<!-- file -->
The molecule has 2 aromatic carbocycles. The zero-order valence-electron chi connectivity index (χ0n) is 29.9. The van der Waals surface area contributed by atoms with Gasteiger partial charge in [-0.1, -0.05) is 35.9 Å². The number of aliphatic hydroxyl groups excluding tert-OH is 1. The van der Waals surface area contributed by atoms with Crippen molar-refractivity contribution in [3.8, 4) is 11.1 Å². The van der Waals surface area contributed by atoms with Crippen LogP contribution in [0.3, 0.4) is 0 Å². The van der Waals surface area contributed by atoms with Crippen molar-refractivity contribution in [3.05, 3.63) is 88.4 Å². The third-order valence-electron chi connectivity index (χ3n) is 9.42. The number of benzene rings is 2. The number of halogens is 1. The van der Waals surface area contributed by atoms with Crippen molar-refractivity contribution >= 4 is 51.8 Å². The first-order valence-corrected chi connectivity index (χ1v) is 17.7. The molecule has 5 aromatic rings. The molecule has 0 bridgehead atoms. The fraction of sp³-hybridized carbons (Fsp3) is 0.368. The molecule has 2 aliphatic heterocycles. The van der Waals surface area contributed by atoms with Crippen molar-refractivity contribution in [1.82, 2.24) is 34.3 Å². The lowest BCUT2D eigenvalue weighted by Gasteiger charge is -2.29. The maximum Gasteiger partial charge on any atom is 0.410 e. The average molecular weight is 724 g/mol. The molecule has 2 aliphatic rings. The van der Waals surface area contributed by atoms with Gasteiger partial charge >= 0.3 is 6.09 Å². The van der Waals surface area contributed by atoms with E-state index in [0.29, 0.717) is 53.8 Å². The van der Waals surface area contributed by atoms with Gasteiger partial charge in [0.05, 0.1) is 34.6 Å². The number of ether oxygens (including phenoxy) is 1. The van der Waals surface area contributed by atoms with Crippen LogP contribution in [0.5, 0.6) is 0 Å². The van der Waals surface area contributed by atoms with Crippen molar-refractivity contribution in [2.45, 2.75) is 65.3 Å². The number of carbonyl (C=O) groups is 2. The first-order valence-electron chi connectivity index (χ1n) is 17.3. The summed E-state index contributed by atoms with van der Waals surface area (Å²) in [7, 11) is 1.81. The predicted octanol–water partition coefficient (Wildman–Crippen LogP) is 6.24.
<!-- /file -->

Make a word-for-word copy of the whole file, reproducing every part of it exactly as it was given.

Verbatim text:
The molecule has 2 aromatic carbocycles. The zero-order valence-electron chi connectivity index (χ0n) is 29.9. The van der Waals surface area contributed by atoms with Gasteiger partial charge in [-0.1, -0.05) is 35.9 Å². The number of aliphatic hydroxyl groups excluding tert-OH is 1. The van der Waals surface area contributed by atoms with Crippen molar-refractivity contribution in [3.8, 4) is 11.1 Å². The van der Waals surface area contributed by atoms with Crippen LogP contribution in [0.3, 0.4) is 0 Å². The van der Waals surface area contributed by atoms with Crippen molar-refractivity contribution in [3.05, 3.63) is 88.4 Å². The third-order valence-electron chi connectivity index (χ3n) is 9.42. The number of benzene rings is 2. The number of halogens is 1. The van der Waals surface area contributed by atoms with Crippen molar-refractivity contribution >= 4 is 51.8 Å². The first-order valence-corrected chi connectivity index (χ1v) is 17.7. The molecule has 5 aromatic rings. The molecule has 0 bridgehead atoms. The fraction of sp³-hybridized carbons (Fsp3) is 0.368. The molecule has 2 aliphatic heterocycles. The van der Waals surface area contributed by atoms with Crippen molar-refractivity contribution in [1.82, 2.24) is 34.3 Å². The lowest BCUT2D eigenvalue weighted by Gasteiger charge is -2.29. The maximum Gasteiger partial charge on any atom is 0.410 e. The average molecular weight is 724 g/mol. The molecule has 2 aliphatic rings. The van der Waals surface area contributed by atoms with Gasteiger partial charge >= 0.3 is 6.09 Å². The van der Waals surface area contributed by atoms with E-state index in [0.29, 0.717) is 53.8 Å². The van der Waals surface area contributed by atoms with Gasteiger partial charge in [0.05, 0.1) is 34.6 Å². The number of ether oxygens (including phenoxy) is 1. The van der Waals surface area contributed by atoms with Crippen LogP contribution in [0.5, 0.6) is 0 Å². The van der Waals surface area contributed by atoms with Crippen molar-refractivity contribution in [2.45, 2.75) is 65.3 Å². The number of carbonyl (C=O) groups is 2. The first-order valence-electron chi connectivity index (χ1n) is 17.3. The summed E-state index contributed by atoms with van der Waals surface area (Å²) in [7, 11) is 1.81. The predicted octanol–water partition coefficient (Wildman–Crippen LogP) is 6.24.